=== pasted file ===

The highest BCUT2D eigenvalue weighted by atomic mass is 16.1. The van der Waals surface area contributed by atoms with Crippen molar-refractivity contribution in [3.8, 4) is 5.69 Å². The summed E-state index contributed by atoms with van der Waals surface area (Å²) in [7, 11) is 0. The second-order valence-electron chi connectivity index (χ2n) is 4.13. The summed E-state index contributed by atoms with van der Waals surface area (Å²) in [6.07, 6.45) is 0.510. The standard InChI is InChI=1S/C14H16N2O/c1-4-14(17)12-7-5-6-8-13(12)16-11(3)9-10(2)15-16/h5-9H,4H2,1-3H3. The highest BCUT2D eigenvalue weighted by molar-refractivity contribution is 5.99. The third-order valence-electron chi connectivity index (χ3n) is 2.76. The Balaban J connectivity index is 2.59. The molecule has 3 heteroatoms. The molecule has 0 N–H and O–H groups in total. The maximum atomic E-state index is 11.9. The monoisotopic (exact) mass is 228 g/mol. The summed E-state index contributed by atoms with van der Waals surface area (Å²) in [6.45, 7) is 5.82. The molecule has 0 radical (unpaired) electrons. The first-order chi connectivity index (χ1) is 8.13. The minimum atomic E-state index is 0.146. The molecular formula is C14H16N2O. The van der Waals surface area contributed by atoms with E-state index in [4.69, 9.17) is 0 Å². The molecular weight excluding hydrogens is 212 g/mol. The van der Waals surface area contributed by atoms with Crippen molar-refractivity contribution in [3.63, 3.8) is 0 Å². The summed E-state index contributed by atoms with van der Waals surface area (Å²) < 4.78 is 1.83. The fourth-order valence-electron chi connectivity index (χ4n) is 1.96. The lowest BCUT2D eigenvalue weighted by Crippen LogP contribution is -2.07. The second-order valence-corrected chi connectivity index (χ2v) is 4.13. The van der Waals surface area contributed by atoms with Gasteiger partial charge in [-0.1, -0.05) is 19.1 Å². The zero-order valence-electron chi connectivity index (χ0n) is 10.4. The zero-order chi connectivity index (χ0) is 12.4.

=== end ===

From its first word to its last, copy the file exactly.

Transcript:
The highest BCUT2D eigenvalue weighted by atomic mass is 16.1. The van der Waals surface area contributed by atoms with Crippen molar-refractivity contribution in [3.8, 4) is 5.69 Å². The summed E-state index contributed by atoms with van der Waals surface area (Å²) in [7, 11) is 0. The second-order valence-electron chi connectivity index (χ2n) is 4.13. The summed E-state index contributed by atoms with van der Waals surface area (Å²) in [6.07, 6.45) is 0.510. The standard InChI is InChI=1S/C14H16N2O/c1-4-14(17)12-7-5-6-8-13(12)16-11(3)9-10(2)15-16/h5-9H,4H2,1-3H3. The highest BCUT2D eigenvalue weighted by molar-refractivity contribution is 5.99. The third-order valence-electron chi connectivity index (χ3n) is 2.76. The Balaban J connectivity index is 2.59. The molecule has 3 heteroatoms. The molecule has 0 N–H and O–H groups in total. The maximum atomic E-state index is 11.9. The monoisotopic (exact) mass is 228 g/mol. The summed E-state index contributed by atoms with van der Waals surface area (Å²) in [6.45, 7) is 5.82. The molecule has 0 radical (unpaired) electrons. The first-order chi connectivity index (χ1) is 8.13. The minimum atomic E-state index is 0.146. The molecular formula is C14H16N2O. The van der Waals surface area contributed by atoms with E-state index in [4.69, 9.17) is 0 Å². The molecular weight excluding hydrogens is 212 g/mol. The van der Waals surface area contributed by atoms with Crippen molar-refractivity contribution in [3.63, 3.8) is 0 Å². The summed E-state index contributed by atoms with van der Waals surface area (Å²) < 4.78 is 1.83. The fourth-order valence-electron chi connectivity index (χ4n) is 1.96. The lowest BCUT2D eigenvalue weighted by Crippen LogP contribution is -2.07. The second-order valence-corrected chi connectivity index (χ2v) is 4.13. The van der Waals surface area contributed by atoms with Gasteiger partial charge in [-0.1, -0.05) is 19.1 Å². The zero-order valence-electron chi connectivity index (χ0n) is 10.4. The zero-order chi connectivity index (χ0) is 12.4.